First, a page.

Dr. Maxime Dupraz (Paul Scherrer Institute, Switzerland)

Characterization of the Microstructure of Small Crystals using Coherent X-ray Diffraction and Atomistic Simulations
When Jan 16, 2017
from 02:00 PM to 03:00 PM
Where LR8
Contact Name
Contact Phone 01865-283446
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Physical properties in small length scale objects, typically below the micrometer, deviate strongly from their bulk
counterpart. For instance, mechanical strength increases with reducing size and large residual strain due to
processing are present in nanostructures. Thus a better understanding of the physical properties in relationship with the
microstructure is needed for sub-micrometer materials. Coherent X-ray Diffraction (CXD) is an emerging synchrotron
technique highly sensitive to strain fields and structural defects that allows the detailed measurement of the crystal
structure, including strain field and defects, of micro/nano-objects.
The calculation of CXD patterns from atomic structures modelled with interatomic potentials allows to evidence the
unique character of the signature induced by a single crystal defect at the vicinity of a Bragg reflection. The study of
CXD patterns at several chosen Bragg reflections enables to determine all the defect characteristics (edge or screw type,
slip plane, dissociation in partials, position in the particle, …). This approach is illustrated on th e case of a gold
nanocrystal undergoing simulated indentation. It is shown that the defects generated in the early stages of indentation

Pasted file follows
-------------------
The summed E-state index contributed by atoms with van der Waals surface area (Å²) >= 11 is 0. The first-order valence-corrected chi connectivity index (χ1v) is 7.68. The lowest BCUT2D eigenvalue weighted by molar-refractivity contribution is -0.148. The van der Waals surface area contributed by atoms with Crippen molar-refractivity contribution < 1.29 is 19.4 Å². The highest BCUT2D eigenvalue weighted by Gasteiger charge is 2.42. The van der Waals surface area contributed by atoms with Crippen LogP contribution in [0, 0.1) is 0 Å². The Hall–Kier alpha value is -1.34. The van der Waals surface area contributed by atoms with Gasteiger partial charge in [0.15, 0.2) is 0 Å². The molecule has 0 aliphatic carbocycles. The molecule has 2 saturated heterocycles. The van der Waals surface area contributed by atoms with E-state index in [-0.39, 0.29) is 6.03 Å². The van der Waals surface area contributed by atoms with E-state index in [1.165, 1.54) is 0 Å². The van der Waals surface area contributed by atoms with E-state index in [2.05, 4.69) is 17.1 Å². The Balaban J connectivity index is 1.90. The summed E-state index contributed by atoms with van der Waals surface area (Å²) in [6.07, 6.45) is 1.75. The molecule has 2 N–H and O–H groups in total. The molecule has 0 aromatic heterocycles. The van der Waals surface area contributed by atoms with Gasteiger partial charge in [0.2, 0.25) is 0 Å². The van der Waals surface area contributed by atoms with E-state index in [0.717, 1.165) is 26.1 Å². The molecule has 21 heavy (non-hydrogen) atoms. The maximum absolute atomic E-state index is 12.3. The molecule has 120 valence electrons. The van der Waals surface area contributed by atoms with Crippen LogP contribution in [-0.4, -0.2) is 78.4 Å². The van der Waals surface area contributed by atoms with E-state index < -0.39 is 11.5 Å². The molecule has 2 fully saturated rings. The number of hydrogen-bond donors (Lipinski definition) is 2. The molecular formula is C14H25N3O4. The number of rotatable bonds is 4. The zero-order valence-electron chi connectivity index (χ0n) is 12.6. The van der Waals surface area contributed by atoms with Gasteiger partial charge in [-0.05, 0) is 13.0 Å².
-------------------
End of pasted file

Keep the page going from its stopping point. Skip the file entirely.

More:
can in principle be identified, provided that their number remains low. The interpretation of CXD patterns from more
complex systems with multiple defects nucleated on several slip planes proves to be far more challenging. In this case,
the reconstruction of the displacement field of the sample provides a more comprehensive picture.
To characterize the first stages of plastic deformation in a realistic structure, the in-situ nanoindentation of a submicrometer
gold island grown on a sapphire substrate is carried out in a synchrotron facility. The in-situ loading is
performed by a recently developed compact scanning force microscope for in situ nanofocused X-ray diffraction studies
(SFINX), designed to be mounted on a diffractometer, while the particle is illuminated in Bragg conditions with a
coherent X-ray beam. Using 3D reconstructions at different stages of the mechanical loading, nucleation of a prismatic
dislocation loop is clearly identified. In addition, a strain relaxation equivalent to a “mechanical annealing” process is
observed during the successive indentation steps, as well as an evolution of the particle shape and strain distribution
after 24h ageing under the X-ray beam.